I COMPLETED THE MANUSCRIPT OF IN OTHER LOS ANGELESES IN FIFTEEN MONTHS— with teaching duties, regular heartaches, and many anxious voids in between. But I've been preparing to write a book like this since 1995, when I cotaught a graduate course on performance art with Ruth Weisberg, painter, professor, and dean of the School of Fine Arts at the University of Southern California. The course, the first of its kind at USC, was an interdisciplinary collaboration between the School of Theatre and the School of Fine Arts. I thank Ruth for a fruitful journey together. My initiation into performance art had come four years earlier, in 1991, from watching Karen Finley perform We Keep Our Victims Ready in the Yale University Theater. The opportunity to teach such a fascinating and daunting subject before I recovered from my initial elation catapulted my research into a life-changing direction.
About a quarter of In Other Los Angeleses was formed in an earlier project, somewhat awkwardly entitled Otherness Naturalized: Multicultural Perfor mance Art in Los Angeles. I am indebted to the Southern California Studies Center (SC2) at USC, which granted me a Junior Faculty Research Award (1996–97) to pursue the project. The monograph answered SC2's call to turn USC into an international center of research known as the L.A. School, focusing on the city's specific urban environment as a laboratory to examine the political, economic, sociological, ecological, educational, and cultural issues confronting the contemporary United States. I thank SC2 Director Michael Dear for his support and for introducing me to my editor Stan Holwitz at the University of California Press. I also acknowledge another grant
USC has been a good host to many of my intellectual and artistic ventures. I thank my School of Theatre colleagues, who have welcomed my presence in their midst, especially Dean Robert Scales, who has consistently supported my work; Rod Menzies, who reminded me of the grammatical imperative to pluralize “Los Angeles” in my title; and Endesha Ida Mae Holland and Velina Hasu Houston, my “sisters-in-arms.” My thanks also go to Suzanne Grossmann Scales, for her friendship and her comments on my writing; to Vincent Cheng and David Román, both from the English Department, for reading and critiquing my writings on performance art; and to Gloria Orenstein, from the Gender Studies program and Comparative Literature Department, for her marvelous stories and her words of consolation. I acknowledge my special appreciation for David James, from the School of Cinema-TV. I met David during his guest lectureship in Taiwan University just before I came to USC, and he has remained a resourceful friend and a mentor. Through David'srecommendation, I found my research assistant Karen Voss, a Ph.D. candidate in film studies, who has been ingenious and tireless in helping me acquire most of the illustrations for the book.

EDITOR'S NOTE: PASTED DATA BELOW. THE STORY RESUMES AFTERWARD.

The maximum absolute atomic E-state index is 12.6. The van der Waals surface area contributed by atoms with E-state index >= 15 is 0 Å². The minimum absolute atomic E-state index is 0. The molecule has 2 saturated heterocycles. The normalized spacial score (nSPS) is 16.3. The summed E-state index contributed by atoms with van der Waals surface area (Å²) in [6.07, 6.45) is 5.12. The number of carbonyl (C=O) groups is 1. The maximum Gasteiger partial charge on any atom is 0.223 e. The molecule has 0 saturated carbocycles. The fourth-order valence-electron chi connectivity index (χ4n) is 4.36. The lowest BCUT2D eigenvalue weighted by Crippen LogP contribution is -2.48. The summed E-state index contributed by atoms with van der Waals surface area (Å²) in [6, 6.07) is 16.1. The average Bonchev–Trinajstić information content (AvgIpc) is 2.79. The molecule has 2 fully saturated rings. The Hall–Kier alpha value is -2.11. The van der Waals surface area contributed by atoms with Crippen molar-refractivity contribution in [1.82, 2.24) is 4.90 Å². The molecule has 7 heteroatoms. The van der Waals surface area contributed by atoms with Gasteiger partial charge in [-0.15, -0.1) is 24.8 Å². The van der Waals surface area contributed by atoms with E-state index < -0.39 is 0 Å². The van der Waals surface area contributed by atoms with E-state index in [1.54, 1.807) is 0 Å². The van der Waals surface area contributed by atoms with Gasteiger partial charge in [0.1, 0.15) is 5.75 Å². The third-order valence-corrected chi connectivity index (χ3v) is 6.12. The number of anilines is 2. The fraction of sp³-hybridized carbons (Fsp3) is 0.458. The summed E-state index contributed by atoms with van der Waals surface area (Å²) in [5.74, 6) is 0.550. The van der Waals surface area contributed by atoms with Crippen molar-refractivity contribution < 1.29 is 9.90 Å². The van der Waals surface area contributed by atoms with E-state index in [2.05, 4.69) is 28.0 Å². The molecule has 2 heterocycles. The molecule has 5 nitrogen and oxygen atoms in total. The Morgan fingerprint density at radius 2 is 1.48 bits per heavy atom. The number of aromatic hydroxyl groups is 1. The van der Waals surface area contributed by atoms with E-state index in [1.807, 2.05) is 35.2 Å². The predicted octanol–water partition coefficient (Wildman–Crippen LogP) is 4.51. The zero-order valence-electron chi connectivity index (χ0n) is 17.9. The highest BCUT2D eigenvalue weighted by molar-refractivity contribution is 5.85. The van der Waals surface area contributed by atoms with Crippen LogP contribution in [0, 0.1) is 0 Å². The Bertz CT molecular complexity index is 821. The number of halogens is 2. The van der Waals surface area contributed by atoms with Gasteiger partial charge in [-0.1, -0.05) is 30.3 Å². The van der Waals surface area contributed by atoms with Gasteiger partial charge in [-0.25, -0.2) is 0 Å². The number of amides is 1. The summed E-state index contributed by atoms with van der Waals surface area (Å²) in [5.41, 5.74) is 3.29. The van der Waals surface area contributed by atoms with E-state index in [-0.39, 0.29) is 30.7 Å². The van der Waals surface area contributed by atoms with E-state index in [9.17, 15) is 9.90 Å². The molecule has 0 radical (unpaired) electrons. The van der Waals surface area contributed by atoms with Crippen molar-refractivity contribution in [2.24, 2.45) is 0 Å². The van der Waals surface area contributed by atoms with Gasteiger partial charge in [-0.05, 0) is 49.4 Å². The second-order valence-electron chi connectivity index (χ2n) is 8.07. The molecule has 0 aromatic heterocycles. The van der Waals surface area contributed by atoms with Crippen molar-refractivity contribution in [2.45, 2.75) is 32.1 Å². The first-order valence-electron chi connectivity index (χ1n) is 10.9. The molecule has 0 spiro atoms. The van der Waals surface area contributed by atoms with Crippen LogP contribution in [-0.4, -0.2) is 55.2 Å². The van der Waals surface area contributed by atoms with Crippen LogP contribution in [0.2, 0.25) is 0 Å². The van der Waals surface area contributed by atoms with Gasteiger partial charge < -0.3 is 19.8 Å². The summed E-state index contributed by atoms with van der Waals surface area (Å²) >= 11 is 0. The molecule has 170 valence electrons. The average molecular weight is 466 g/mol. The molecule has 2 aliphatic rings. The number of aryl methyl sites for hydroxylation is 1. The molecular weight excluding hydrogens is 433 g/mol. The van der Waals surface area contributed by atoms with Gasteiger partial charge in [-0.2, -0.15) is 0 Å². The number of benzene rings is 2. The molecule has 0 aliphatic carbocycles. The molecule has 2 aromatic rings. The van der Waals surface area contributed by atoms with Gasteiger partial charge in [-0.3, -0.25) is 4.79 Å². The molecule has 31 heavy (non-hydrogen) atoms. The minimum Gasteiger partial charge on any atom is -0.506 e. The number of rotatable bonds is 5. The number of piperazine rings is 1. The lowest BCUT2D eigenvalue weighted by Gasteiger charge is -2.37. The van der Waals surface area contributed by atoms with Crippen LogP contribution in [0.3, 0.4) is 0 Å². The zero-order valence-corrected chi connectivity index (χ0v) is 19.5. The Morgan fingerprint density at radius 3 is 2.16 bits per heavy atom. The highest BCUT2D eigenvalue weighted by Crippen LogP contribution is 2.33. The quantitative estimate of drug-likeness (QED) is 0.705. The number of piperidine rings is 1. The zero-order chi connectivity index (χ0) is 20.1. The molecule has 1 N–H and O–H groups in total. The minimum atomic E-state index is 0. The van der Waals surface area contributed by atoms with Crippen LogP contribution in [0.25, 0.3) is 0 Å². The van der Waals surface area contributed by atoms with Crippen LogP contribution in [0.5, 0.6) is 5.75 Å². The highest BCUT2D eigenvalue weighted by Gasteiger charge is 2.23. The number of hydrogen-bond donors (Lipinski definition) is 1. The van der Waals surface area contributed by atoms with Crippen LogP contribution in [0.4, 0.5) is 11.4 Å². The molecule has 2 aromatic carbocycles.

My passion for words and my sensibilities in art owe much to my training in two academic institutions: the Department of Foreign Languages and Literature at National Taiwan University and the School of Drama at Yale University. I thank all my professors at these two schools, especially the novelist Wen-hsin Wang, Chun-yün Chen, the wonder woman, Leon Katz, the Michelangelo of all lecturers, and the critic Richard Gilman. They taught me the difficult pleasure of writing.
My work on performance art is inseparable from my experience as an immigrant who came to study theater arts in this country. For one whose native language is other than English, I could not do what I do today without a line of wonderful people who pulled me out of my periodic blindness and dared to allow me into the light. I am grateful to Joyce Josephy, the administrative assistant who was a surrogate mom during my years at Yale, as well as to my fellow students Susan Jonas, who raved about my “fine mind” before anyone else did at Yale, and Nadine Honigberg, who read through my dissertation on Antonin Artaud during my desperate hours of isolation. The spirit of Artaud hovers over my book.